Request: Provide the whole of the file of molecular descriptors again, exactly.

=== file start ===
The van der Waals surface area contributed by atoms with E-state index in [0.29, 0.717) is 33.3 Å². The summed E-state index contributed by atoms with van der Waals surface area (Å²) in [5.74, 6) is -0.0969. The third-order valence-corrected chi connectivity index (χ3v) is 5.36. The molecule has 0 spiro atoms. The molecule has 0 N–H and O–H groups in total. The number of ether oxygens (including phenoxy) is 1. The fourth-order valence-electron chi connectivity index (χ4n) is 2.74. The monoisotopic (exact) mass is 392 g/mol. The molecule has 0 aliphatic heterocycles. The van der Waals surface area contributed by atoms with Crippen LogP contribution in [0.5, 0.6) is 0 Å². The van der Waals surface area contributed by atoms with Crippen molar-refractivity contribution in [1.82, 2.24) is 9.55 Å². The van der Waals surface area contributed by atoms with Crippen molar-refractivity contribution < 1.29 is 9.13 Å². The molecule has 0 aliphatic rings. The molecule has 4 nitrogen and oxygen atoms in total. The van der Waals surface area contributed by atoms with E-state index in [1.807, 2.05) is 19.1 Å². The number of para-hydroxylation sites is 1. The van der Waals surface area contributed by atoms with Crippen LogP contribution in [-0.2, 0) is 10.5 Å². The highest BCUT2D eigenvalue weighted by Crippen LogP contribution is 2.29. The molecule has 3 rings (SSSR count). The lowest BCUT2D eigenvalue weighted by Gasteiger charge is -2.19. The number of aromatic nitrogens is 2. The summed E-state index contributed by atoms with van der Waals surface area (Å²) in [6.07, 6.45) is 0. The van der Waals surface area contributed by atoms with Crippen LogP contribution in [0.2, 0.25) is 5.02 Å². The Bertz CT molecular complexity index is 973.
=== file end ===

The van der Waals surface area contributed by atoms with E-state index in [0.29, 0.717) is 33.3 Å². The summed E-state index contributed by atoms with van der Waals surface area (Å²) in [5.74, 6) is -0.0969. The third-order valence-corrected chi connectivity index (χ3v) is 5.36. The molecule has 0 spiro atoms. The molecule has 0 N–H and O–H groups in total. The number of ether oxygens (including phenoxy) is 1. The fourth-order valence-electron chi connectivity index (χ4n) is 2.74. The monoisotopic (exact) mass is 392 g/mol. The molecule has 0 aliphatic heterocycles. The van der Waals surface area contributed by atoms with Crippen LogP contribution in [0.5, 0.6) is 0 Å². The van der Waals surface area contributed by atoms with Crippen molar-refractivity contribution in [1.82, 2.24) is 9.55 Å². The van der Waals surface area contributed by atoms with Crippen molar-refractivity contribution < 1.29 is 9.13 Å². The molecule has 0 aliphatic rings. The molecule has 4 nitrogen and oxygen atoms in total. The van der Waals surface area contributed by atoms with E-state index in [1.807, 2.05) is 19.1 Å². The number of para-hydroxylation sites is 1. The van der Waals surface area contributed by atoms with Crippen LogP contribution in [-0.2, 0) is 10.5 Å². The highest BCUT2D eigenvalue weighted by Crippen LogP contribution is 2.29. The molecule has 3 rings (SSSR count). The lowest BCUT2D eigenvalue weighted by Gasteiger charge is -2.19. The number of aromatic nitrogens is 2. The summed E-state index contributed by atoms with van der Waals surface area (Å²) in [6.07, 6.45) is 0. The van der Waals surface area contributed by atoms with Crippen LogP contribution in [0.2, 0.25) is 5.02 Å². The Bertz CT molecular complexity index is 973.